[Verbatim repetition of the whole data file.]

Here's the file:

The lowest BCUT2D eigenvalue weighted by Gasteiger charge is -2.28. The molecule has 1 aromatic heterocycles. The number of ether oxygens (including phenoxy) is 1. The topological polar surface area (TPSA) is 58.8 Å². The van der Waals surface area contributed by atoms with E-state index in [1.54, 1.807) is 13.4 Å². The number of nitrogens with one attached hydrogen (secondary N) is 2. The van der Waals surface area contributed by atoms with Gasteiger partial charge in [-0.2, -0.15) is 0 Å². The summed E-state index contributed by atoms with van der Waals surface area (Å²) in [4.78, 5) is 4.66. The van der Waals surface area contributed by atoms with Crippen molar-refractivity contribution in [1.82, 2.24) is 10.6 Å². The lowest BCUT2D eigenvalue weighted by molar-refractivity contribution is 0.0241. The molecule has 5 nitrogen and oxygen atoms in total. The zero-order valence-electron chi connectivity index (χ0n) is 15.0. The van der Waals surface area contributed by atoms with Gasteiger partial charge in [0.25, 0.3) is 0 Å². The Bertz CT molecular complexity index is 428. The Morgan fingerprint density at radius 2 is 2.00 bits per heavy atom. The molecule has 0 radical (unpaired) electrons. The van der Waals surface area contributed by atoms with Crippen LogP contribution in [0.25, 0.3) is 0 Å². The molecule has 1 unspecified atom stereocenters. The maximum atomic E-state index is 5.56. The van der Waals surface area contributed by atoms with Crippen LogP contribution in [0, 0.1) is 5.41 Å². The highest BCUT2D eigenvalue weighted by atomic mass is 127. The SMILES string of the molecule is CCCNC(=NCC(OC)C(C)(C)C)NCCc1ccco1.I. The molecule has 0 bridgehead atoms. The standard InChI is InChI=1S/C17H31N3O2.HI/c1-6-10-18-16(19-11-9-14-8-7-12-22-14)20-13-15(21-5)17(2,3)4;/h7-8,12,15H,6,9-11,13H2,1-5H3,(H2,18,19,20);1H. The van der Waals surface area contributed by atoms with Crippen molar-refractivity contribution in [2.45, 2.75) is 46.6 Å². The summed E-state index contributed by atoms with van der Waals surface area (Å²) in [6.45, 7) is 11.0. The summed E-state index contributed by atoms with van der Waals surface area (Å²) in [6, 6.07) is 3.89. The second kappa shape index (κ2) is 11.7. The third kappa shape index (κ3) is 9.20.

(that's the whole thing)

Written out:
The lowest BCUT2D eigenvalue weighted by Gasteiger charge is -2.28. The molecule has 1 aromatic heterocycles. The number of ether oxygens (including phenoxy) is 1. The topological polar surface area (TPSA) is 58.8 Å². The van der Waals surface area contributed by atoms with E-state index in [1.54, 1.807) is 13.4 Å². The number of nitrogens with one attached hydrogen (secondary N) is 2. The van der Waals surface area contributed by atoms with Gasteiger partial charge in [-0.2, -0.15) is 0 Å². The summed E-state index contributed by atoms with van der Waals surface area (Å²) in [4.78, 5) is 4.66. The van der Waals surface area contributed by atoms with Crippen molar-refractivity contribution in [1.82, 2.24) is 10.6 Å². The lowest BCUT2D eigenvalue weighted by molar-refractivity contribution is 0.0241. The molecule has 5 nitrogen and oxygen atoms in total. The zero-order valence-electron chi connectivity index (χ0n) is 15.0. The van der Waals surface area contributed by atoms with Gasteiger partial charge in [0.25, 0.3) is 0 Å². The Bertz CT molecular complexity index is 428. The Morgan fingerprint density at radius 2 is 2.00 bits per heavy atom. The molecule has 0 radical (unpaired) electrons. The van der Waals surface area contributed by atoms with Crippen LogP contribution in [0.25, 0.3) is 0 Å². The molecule has 1 unspecified atom stereocenters. The maximum atomic E-state index is 5.56. The van der Waals surface area contributed by atoms with Crippen LogP contribution in [0, 0.1) is 5.41 Å². The highest BCUT2D eigenvalue weighted by atomic mass is 127. The SMILES string of the molecule is CCCNC(=NCC(OC)C(C)(C)C)NCCc1ccco1.I. The molecule has 0 bridgehead atoms. The standard InChI is InChI=1S/C17H31N3O2.HI/c1-6-10-18-16(19-11-9-14-8-7-12-22-14)20-13-15(21-5)17(2,3)4;/h7-8,12,15H,6,9-11,13H2,1-5H3,(H2,18,19,20);1H. The van der Waals surface area contributed by atoms with Crippen molar-refractivity contribution in [2.45, 2.75) is 46.6 Å². The summed E-state index contributed by atoms with van der Waals surface area (Å²) in [6.45, 7) is 11.0. The summed E-state index contributed by atoms with van der Waals surface area (Å²) in [6, 6.07) is 3.89. The second kappa shape index (κ2) is 11.7. The third kappa shape index (κ3) is 9.20.